Until recently all of these resources required you, the user, not just to discover the websites and blogs that were of interest to you, but to take the initiative regularly to check back to see if anything new had shown up. Most sites now provide RSS Feeds—links to a website or blog that actively “push” or publish frequently updated information into a reader or “aggregator” program on your computer, such as Sage, NewsGator, or Google Reader. Examples of this technology at work through the Alban Institute include the Alban Institute RSS Feed, the Indianapolis Center for Congregations RSS Feeds, or the AlbanLearning RSS Feed.
You also will notice that Alban is using much more audio and video content on our website, blogs, and the CRG site. One way that is happening is through audio and video podcasts—short recordings of our staff, consultants, and other event leaders introducing themselves and their work to you. You can listen to these online or download them to your computer or an mp3 player for later enjoyment. The www.albanlearning.org blog posts YouTube videos and PowerPoint slideshows. And in addition to short videos already used to introduce our consultants, we are exploring streaming video for future online seminars that will provide a full audiovisual presentation of our Web-based educational events.
One of the most exciting new developments has been the use of the WebEx platform for webinars, or Web-based seminars, that combines traditional telephone conferencing with the ability to make presentations of curricular materials to you in real time through PowerPoint presentations, video, whiteboards, or questionnaires. These webinars can be live events that allow interaction and question-raising with the leader of the webinar—through audio links or by typing questions in an on-screen text window. All of our webinars also are recorded so that you may listen to them in the future at your own leisure.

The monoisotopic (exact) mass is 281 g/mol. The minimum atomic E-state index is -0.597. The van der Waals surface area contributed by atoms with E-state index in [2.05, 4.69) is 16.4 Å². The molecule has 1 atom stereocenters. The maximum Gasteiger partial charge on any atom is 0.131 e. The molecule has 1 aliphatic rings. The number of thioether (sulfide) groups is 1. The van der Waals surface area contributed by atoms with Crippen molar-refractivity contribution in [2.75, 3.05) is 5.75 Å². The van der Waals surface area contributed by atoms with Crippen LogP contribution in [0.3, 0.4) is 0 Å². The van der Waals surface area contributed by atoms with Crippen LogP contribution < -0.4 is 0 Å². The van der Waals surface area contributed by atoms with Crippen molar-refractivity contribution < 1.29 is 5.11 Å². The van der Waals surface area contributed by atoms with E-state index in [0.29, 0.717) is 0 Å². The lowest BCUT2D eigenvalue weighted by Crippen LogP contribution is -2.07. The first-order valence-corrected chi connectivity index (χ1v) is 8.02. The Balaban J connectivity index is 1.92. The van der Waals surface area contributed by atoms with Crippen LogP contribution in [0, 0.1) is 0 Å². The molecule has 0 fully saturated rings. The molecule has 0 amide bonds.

The same sort of social-networking software that made possible such well-known sites as MySpace and Facebook is in the process of being adapted by Alban (using Ning.com) as a potential tool to help foster networks of conversation among ministry professionals with similar concerns and resources and needs. Alban also is exploring the use of user-generated encyclopedias and research tools, called Wikis (the best known being Wikipedia), that already are being used in educational contexts using platforms like pbwiki.com. Stay tuned for developments on both of these fronts!
For those of us who began our formal classroom education using blackboards, chalk, and erasers, an appreciation of the value of these “learning technologies” is almost certainly an acquired taste. If the idea of HTML coding, Facebook accounts, streaming video, blogs, social networking, or Wikis makes the hair stand up on the back of your neck, don’t despair; you have lots of company. Yet Alban believes that there is significant value for your ministry in just knowing what others in the church are doing with Web-based technologies, even if personally you’re not quite ready to go there.